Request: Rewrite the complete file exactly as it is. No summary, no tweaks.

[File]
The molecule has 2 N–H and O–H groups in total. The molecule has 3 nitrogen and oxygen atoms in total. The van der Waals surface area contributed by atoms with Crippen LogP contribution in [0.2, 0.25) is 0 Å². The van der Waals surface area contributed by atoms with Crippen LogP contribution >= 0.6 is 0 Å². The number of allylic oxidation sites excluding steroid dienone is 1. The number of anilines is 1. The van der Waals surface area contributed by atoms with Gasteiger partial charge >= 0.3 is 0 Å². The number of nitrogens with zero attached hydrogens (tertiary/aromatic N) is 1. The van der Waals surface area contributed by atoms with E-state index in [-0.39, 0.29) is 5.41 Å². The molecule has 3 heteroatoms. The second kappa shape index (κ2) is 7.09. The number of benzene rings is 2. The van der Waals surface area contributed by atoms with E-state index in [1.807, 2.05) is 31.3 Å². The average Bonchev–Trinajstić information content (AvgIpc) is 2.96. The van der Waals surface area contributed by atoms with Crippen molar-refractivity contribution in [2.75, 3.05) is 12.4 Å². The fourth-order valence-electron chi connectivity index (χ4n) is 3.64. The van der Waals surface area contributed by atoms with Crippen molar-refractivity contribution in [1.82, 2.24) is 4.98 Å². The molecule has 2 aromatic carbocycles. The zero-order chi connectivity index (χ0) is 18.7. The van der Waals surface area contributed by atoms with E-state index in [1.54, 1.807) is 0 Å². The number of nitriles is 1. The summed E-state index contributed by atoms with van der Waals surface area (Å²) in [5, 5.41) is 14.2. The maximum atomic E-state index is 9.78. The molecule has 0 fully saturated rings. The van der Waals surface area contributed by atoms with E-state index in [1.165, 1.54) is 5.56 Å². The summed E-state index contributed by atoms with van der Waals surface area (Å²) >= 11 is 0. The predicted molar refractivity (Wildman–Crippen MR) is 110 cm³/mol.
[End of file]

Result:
The molecule has 2 N–H and O–H groups in total. The molecule has 3 nitrogen and oxygen atoms in total. The van der Waals surface area contributed by atoms with Crippen LogP contribution in [0.2, 0.25) is 0 Å². The van der Waals surface area contributed by atoms with Crippen LogP contribution >= 0.6 is 0 Å². The number of allylic oxidation sites excluding steroid dienone is 1. The number of anilines is 1. The van der Waals surface area contributed by atoms with Gasteiger partial charge >= 0.3 is 0 Å². The number of nitrogens with zero attached hydrogens (tertiary/aromatic N) is 1. The van der Waals surface area contributed by atoms with E-state index in [-0.39, 0.29) is 5.41 Å². The molecule has 3 heteroatoms. The second kappa shape index (κ2) is 7.09. The number of benzene rings is 2. The van der Waals surface area contributed by atoms with E-state index in [1.807, 2.05) is 31.3 Å². The average Bonchev–Trinajstić information content (AvgIpc) is 2.96. The van der Waals surface area contributed by atoms with Crippen molar-refractivity contribution in [2.75, 3.05) is 12.4 Å². The fourth-order valence-electron chi connectivity index (χ4n) is 3.64. The van der Waals surface area contributed by atoms with Crippen molar-refractivity contribution in [1.82, 2.24) is 4.98 Å². The molecule has 2 aromatic carbocycles. The zero-order chi connectivity index (χ0) is 18.7. The van der Waals surface area contributed by atoms with E-state index in [1.54, 1.807) is 0 Å². The number of nitriles is 1. The summed E-state index contributed by atoms with van der Waals surface area (Å²) in [5, 5.41) is 14.2. The maximum atomic E-state index is 9.78. The molecule has 0 fully saturated rings. The van der Waals surface area contributed by atoms with E-state index in [1.165, 1.54) is 5.56 Å². The summed E-state index contributed by atoms with van der Waals surface area (Å²) >= 11 is 0. The predicted molar refractivity (Wildman–Crippen MR) is 110 cm³/mol.